2017 Lenten Daily Devotional

Peace and grace to you!

Lent is a season in the Christian calendar with special emphasis on the sacrifice our Lord and Savior, Jesus Christ, made for us.  Many of us observe this time with fasting and other spiritual disciplines to foster greater reflection on the life, ministry, suffering, death and resurrection of our Messiah.  As a result, we often become more aware of our sins and shortcomings and experience a greater depth of repentance in our lives.  On Ash Wednesday, we are reminded that “we are dust…and to dust we shall return” as we receive ashes upon our foreheads as a mark of who we are…but also a visible declaration of Whose we are!

In addition, Lent reminds us that Jesus came to bring victory to us. He was already sovereign…Lord of lords and King of kings. We stood on the outside in bondage to sin and death. But through our belief and confession in Him, we find ourselves on the winning side…ready to receive our crown as inheritors of the Kingdom.

This devotional is centers around the image of the Potter found in Jeremiah 18. Jeremiah ministered during a period of deep turmoil in his nation…a time when God called for repentance and reminded the people of God’s sovereignty.  Each Sunday, you will read through this entire passage.  While this may seem repetitive (and it is), my prayer is that you will find yourself immersed in what it means to be formed and shaped by and for God. Further, we may also reflect on how God’s purposes manifest in our world and our actions as followers of Christ.  All the other days, you will read through passages from Jeremiah, the entire Gospel According to Mark, Paul’s Letter to the Galatians, and other selected texts that further increase our understanding and immerse ourselves in God’s will for the people of God who are clay in God’s hands….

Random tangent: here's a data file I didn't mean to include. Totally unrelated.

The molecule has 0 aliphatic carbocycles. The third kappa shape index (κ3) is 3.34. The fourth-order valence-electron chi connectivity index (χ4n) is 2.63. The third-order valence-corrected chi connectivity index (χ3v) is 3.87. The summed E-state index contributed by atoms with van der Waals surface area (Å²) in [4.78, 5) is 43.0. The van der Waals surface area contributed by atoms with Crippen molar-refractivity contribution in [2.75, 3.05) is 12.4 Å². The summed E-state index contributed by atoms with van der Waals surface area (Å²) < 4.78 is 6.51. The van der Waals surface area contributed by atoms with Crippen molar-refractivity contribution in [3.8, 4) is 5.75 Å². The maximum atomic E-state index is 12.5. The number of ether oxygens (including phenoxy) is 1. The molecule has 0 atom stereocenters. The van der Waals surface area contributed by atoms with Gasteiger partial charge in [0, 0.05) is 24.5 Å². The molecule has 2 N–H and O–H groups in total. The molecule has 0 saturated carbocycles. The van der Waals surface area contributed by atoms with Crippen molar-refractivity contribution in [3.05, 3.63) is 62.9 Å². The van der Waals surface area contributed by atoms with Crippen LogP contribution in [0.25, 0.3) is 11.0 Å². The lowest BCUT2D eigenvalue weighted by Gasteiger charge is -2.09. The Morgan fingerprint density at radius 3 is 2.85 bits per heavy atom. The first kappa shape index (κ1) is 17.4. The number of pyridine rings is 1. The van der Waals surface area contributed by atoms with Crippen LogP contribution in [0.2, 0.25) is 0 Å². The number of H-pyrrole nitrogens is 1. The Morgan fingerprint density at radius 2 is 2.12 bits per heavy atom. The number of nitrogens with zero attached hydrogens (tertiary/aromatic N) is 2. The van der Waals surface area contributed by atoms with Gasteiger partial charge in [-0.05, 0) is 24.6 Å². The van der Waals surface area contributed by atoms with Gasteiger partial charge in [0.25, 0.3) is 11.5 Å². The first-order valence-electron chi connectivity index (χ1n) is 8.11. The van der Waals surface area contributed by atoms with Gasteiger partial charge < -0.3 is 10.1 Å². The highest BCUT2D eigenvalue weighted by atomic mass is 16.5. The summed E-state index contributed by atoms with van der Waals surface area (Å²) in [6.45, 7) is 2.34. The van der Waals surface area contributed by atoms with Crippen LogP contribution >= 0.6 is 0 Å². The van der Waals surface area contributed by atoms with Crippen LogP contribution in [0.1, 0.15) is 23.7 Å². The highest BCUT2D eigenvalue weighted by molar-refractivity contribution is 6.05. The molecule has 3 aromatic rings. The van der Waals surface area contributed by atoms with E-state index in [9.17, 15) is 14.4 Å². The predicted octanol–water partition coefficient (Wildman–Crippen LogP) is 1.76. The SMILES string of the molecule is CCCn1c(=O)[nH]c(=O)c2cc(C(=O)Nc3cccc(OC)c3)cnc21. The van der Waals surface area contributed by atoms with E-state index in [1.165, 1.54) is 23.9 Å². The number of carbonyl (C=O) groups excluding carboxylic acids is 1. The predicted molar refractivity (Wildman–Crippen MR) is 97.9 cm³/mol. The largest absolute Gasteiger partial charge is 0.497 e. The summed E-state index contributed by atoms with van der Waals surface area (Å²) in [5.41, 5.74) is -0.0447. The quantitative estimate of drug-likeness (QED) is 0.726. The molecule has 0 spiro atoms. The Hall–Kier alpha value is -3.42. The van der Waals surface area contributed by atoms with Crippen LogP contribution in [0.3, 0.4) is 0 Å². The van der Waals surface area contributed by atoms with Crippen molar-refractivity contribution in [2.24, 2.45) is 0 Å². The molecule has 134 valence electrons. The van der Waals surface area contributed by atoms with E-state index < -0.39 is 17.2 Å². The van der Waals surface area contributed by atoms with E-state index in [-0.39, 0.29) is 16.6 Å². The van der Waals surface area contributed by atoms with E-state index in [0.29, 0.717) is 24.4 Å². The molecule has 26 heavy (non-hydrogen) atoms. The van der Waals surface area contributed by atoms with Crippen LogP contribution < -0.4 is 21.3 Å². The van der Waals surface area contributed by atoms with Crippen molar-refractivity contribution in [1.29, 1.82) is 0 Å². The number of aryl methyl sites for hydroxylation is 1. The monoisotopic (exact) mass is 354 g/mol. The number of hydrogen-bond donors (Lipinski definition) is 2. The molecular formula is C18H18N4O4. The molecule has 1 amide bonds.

I pray that you will use this devotional guide to help you reflect and to draw nearer to God during this season when so many distractions vie for our attention.  Each day is divided into seven segments.  You will be given a song, a Scripture passage, and a reflective thought within each devotion.  The rest comes from your own prayerful reflection and the Holy Spirit.

You may complete this time in 10 minutes or an hour—it’s up to you!  On the next page, you will find a summary of what each segment means and intends to accomplish.  If you have further questions, feel free to contact me directly.

In Christ,

Rev. Cheryl

Click below to download a free electronic copy of this devotional.

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Broken Pieces Shattered Clay

by Rev. Cheryl A. Lindsay

 

Broken pieces.

Shattered Clay.

 

Made for a purpose.

Shaped for God’s will.

 

Damaged by life.

By circumstance.

By struggle.

By self.

 

The pressure doesn’t stop.

Didn’t stop.

Won’t stop.

 

Can it be stopped?

Can clay be made stronger?

Shatterproof?

Expandable?

Malleable?

Pliable?

 

Are broken pots put back together…

Or scrapped for fresh material?

 

Are broken pots beyond repair

 

Or can they be re-salvaged?

Should the broken pieces

Be shattered back

Into clay…into dust

That can be made

Back into clay…

 

With just a little water?

 

And placed back on the Potter’s wheel?

 

Take my broken pieces

And add Living Water

Place me back in the Potter’s Hands

And make me brand new

 

A vessel to be used

For Your purpose

For Your will

For Your glory

 

In Your image

And

In Your hands

 

Whole. Shaped. Molded.

 

Clay – broken no longer.

 

2016 Lenten Daily Devotional (Introduction) — A Crown Instead of Ashes

Peace and grace to you!

Lent is a season in the Christian calendar with special emphasis on the sacrifice our Lord and Savior, Jesus Christ, made for us.  Many of us observe this time with fasting and other spiritual disciplines to foster greater reflection on the life, ministry, suffering, death and resurrection of our Messiah.  As a result, we often become more aware of our sins and shortcomings and experience a greater depth of repentance in our lives.  On Ash Wednesday, we are reminded that “we are dust…and to dust we shall return” as we receive ashes upon our foreheads as a mark of who we are…but also a visible declaration of Whose we are!